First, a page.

Wednesday, January 14, 2009

Review: "Encounters at the End of the World"

Antarctica. The last continent to be discovered by man is a strange and beautiful place, as "Encounters at the End of the World" (2007) shows so exceptionally. Directed by master documentarian Werner Herzog, this film continues his career long fascination with nature. The plot is simple: Herzog boards a giant military plane bound for Antarctica, and, upon arrival at it's largest settlement (which is not even a square mile in area), goes about capturing the day to day lives of some of the 1000 people who live there. These most southerly of travelers originate all over the place - America, Russia, Chile. One of them explains their presence this way: these people are not tied down, so they end up dropping to the bottom of the world - Antarctica.
Guided by Herzog's omnipresent, Bavarian-accented narration, the film quickly moves out of the camp and into the interior of the continent. We are first treated to a hilarious safety exercise involving white buckets as headgear, but then things start to soar. First we meet seal researchers, living and working in a tiny cabin upon a frozen lake. It is here the audience is treated to one of the most hauntingly beautiful sounds in all the natural world. Then it is off to visit some daring vulcanologists, and finally an introverted penguin researcher.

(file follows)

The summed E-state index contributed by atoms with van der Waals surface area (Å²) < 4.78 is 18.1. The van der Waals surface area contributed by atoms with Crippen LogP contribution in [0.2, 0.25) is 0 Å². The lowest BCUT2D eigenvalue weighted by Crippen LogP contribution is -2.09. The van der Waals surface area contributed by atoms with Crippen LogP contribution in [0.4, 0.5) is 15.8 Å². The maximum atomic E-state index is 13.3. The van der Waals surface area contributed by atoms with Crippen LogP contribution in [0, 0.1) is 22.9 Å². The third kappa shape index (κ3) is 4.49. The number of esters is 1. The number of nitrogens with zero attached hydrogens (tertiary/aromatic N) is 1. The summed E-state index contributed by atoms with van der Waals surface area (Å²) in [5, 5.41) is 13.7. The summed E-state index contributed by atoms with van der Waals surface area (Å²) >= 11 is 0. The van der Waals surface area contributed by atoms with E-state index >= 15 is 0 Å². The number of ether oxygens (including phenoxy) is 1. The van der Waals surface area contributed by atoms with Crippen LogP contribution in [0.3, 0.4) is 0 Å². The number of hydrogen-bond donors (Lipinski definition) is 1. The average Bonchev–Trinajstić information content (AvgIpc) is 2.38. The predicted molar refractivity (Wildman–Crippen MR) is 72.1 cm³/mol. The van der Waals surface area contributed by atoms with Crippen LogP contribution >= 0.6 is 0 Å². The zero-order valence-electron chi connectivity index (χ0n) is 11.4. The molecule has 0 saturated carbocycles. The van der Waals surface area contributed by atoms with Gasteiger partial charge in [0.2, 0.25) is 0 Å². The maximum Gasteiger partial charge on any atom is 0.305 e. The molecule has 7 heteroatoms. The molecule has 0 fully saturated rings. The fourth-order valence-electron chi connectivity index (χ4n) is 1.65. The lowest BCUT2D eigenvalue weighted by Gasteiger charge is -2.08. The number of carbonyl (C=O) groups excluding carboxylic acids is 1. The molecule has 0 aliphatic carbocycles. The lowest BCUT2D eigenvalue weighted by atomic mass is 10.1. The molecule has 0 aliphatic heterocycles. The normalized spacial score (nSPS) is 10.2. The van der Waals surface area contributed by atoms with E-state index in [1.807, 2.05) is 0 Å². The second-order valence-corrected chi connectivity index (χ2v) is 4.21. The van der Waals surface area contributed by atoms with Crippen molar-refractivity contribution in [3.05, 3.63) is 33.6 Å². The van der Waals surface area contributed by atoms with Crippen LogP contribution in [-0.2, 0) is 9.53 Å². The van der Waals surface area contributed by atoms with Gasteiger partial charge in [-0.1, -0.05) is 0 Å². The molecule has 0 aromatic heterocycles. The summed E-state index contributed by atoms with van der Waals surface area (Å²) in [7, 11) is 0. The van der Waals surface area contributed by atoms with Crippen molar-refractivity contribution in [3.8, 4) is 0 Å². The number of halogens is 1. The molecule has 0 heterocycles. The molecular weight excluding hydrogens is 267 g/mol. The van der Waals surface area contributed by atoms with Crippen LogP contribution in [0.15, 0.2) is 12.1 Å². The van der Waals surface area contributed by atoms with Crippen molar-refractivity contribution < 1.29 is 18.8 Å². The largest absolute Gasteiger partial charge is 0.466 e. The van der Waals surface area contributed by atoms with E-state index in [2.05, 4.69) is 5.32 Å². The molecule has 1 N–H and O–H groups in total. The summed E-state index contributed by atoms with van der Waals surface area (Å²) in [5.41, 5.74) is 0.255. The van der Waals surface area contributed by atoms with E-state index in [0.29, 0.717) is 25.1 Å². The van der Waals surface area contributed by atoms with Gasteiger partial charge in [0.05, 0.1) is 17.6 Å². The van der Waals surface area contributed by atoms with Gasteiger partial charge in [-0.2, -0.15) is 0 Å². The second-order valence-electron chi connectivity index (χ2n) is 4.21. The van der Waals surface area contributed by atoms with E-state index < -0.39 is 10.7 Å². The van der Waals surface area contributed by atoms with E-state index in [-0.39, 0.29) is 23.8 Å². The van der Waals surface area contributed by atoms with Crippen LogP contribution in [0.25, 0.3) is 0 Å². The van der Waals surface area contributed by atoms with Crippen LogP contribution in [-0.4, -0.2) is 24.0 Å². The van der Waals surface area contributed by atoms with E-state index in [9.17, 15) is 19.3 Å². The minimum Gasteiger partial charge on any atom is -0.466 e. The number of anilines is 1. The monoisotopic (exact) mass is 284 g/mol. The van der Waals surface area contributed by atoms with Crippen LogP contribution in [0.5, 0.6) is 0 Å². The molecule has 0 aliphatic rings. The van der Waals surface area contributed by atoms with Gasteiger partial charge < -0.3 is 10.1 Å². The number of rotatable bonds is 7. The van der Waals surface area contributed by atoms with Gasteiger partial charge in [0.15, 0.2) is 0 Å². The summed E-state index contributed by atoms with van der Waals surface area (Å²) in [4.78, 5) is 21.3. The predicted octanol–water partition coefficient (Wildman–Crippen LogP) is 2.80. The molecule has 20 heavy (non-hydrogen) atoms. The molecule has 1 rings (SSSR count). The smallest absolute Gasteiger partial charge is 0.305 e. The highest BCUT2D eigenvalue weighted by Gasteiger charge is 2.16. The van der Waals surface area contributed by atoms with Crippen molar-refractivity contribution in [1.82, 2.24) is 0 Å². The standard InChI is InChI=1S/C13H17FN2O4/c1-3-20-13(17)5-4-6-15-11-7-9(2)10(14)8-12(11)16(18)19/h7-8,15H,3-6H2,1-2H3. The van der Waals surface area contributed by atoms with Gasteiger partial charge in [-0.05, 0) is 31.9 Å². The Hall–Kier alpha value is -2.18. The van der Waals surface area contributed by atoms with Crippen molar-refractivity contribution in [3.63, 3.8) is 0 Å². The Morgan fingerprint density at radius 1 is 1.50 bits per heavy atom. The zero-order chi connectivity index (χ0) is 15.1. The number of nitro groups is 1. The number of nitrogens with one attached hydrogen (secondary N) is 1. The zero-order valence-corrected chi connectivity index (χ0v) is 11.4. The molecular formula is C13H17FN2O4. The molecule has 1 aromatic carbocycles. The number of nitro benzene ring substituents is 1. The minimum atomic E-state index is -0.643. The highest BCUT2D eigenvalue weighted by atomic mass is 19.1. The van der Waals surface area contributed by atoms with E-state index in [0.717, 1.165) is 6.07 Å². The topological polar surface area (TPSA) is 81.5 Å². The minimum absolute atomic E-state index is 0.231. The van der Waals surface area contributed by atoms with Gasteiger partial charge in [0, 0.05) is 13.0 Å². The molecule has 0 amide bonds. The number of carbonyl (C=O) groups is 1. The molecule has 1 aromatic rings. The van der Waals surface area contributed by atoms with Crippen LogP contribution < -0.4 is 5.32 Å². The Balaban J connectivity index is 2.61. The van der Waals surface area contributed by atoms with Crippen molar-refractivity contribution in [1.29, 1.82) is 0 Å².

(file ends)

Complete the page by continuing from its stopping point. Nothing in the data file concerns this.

The cinematography is the definition of gorgeous (especially the underwater footage), and the multicultural soundtrack is serene and perfectly complimentary to the images. 
"Encounters at the End of the World" is failed by mere words. It must be seen to be fully understood. In many of Werner Herzog's films, there is an underlying sense that the filmmaker is searching for something. I don't know if he found it with this film, but he comes closer than ever before. 

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